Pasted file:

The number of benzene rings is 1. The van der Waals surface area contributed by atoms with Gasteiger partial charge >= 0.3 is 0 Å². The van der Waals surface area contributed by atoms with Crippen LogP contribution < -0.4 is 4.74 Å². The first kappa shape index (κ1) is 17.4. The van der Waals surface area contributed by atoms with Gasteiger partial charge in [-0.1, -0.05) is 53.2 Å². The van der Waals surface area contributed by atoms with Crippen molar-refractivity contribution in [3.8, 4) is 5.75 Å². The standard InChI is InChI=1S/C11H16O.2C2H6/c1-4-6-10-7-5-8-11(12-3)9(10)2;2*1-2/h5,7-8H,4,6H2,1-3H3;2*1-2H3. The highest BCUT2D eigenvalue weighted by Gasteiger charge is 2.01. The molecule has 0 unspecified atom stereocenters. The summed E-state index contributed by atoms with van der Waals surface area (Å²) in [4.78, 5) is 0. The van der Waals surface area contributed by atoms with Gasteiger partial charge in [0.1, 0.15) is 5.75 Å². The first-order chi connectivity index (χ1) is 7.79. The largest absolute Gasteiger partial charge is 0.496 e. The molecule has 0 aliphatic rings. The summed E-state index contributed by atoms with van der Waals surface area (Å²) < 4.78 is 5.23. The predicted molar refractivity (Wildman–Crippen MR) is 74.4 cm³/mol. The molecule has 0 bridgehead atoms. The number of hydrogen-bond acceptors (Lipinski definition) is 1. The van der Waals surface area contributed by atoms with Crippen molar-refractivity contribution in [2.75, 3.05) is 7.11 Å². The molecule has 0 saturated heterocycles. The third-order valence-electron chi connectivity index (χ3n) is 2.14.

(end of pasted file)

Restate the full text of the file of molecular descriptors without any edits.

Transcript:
The number of benzene rings is 1. The van der Waals surface area contributed by atoms with Gasteiger partial charge >= 0.3 is 0 Å². The van der Waals surface area contributed by atoms with Crippen LogP contribution < -0.4 is 4.74 Å². The first kappa shape index (κ1) is 17.4. The van der Waals surface area contributed by atoms with Gasteiger partial charge in [-0.1, -0.05) is 53.2 Å². The van der Waals surface area contributed by atoms with Crippen molar-refractivity contribution in [3.8, 4) is 5.75 Å². The standard InChI is InChI=1S/C11H16O.2C2H6/c1-4-6-10-7-5-8-11(12-3)9(10)2;2*1-2/h5,7-8H,4,6H2,1-3H3;2*1-2H3. The highest BCUT2D eigenvalue weighted by Gasteiger charge is 2.01. The molecule has 0 unspecified atom stereocenters. The summed E-state index contributed by atoms with van der Waals surface area (Å²) in [4.78, 5) is 0. The van der Waals surface area contributed by atoms with Gasteiger partial charge in [0.1, 0.15) is 5.75 Å². The first-order chi connectivity index (χ1) is 7.79. The largest absolute Gasteiger partial charge is 0.496 e. The molecule has 0 aliphatic rings. The summed E-state index contributed by atoms with van der Waals surface area (Å²) < 4.78 is 5.23. The predicted molar refractivity (Wildman–Crippen MR) is 74.4 cm³/mol. The molecule has 0 bridgehead atoms. The number of hydrogen-bond acceptors (Lipinski definition) is 1. The van der Waals surface area contributed by atoms with Crippen molar-refractivity contribution in [2.75, 3.05) is 7.11 Å². The molecule has 0 saturated heterocycles. The third-order valence-electron chi connectivity index (χ3n) is 2.14.